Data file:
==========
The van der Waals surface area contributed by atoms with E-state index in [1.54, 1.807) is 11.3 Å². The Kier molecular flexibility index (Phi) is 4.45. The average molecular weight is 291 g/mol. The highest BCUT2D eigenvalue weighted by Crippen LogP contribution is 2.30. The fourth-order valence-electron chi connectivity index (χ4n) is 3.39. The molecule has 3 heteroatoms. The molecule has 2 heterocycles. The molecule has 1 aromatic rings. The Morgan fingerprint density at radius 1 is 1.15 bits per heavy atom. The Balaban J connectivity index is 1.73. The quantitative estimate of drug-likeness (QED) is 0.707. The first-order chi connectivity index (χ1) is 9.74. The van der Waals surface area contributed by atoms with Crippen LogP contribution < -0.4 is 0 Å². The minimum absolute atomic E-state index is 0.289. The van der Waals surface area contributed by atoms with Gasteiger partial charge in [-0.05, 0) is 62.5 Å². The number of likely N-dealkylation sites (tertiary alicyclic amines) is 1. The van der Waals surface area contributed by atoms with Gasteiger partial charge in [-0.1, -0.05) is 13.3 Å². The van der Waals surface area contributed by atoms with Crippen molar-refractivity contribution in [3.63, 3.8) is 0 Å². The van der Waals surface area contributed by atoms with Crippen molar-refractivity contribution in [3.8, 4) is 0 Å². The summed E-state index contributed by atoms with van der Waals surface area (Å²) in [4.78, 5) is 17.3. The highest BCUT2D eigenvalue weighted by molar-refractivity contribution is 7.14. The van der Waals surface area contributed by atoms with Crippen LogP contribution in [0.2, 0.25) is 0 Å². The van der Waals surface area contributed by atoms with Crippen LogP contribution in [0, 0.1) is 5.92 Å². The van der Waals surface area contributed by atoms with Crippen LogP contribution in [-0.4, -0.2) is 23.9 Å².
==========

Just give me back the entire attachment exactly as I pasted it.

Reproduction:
The van der Waals surface area contributed by atoms with E-state index in [1.54, 1.807) is 11.3 Å². The Kier molecular flexibility index (Phi) is 4.45. The average molecular weight is 291 g/mol. The highest BCUT2D eigenvalue weighted by Crippen LogP contribution is 2.30. The fourth-order valence-electron chi connectivity index (χ4n) is 3.39. The molecule has 3 heteroatoms. The molecule has 2 heterocycles. The molecule has 1 aromatic rings. The Morgan fingerprint density at radius 1 is 1.15 bits per heavy atom. The Balaban J connectivity index is 1.73. The quantitative estimate of drug-likeness (QED) is 0.707. The first-order chi connectivity index (χ1) is 9.74. The van der Waals surface area contributed by atoms with Crippen LogP contribution < -0.4 is 0 Å². The minimum absolute atomic E-state index is 0.289. The van der Waals surface area contributed by atoms with Gasteiger partial charge in [-0.05, 0) is 62.5 Å². The number of likely N-dealkylation sites (tertiary alicyclic amines) is 1. The van der Waals surface area contributed by atoms with Gasteiger partial charge in [-0.1, -0.05) is 13.3 Å². The van der Waals surface area contributed by atoms with Crippen molar-refractivity contribution in [3.63, 3.8) is 0 Å². The van der Waals surface area contributed by atoms with Crippen molar-refractivity contribution in [3.8, 4) is 0 Å². The summed E-state index contributed by atoms with van der Waals surface area (Å²) in [4.78, 5) is 17.3. The highest BCUT2D eigenvalue weighted by molar-refractivity contribution is 7.14. The van der Waals surface area contributed by atoms with Crippen LogP contribution in [0.2, 0.25) is 0 Å². The van der Waals surface area contributed by atoms with Crippen LogP contribution in [0, 0.1) is 5.92 Å². The van der Waals surface area contributed by atoms with Crippen LogP contribution in [-0.4, -0.2) is 23.9 Å².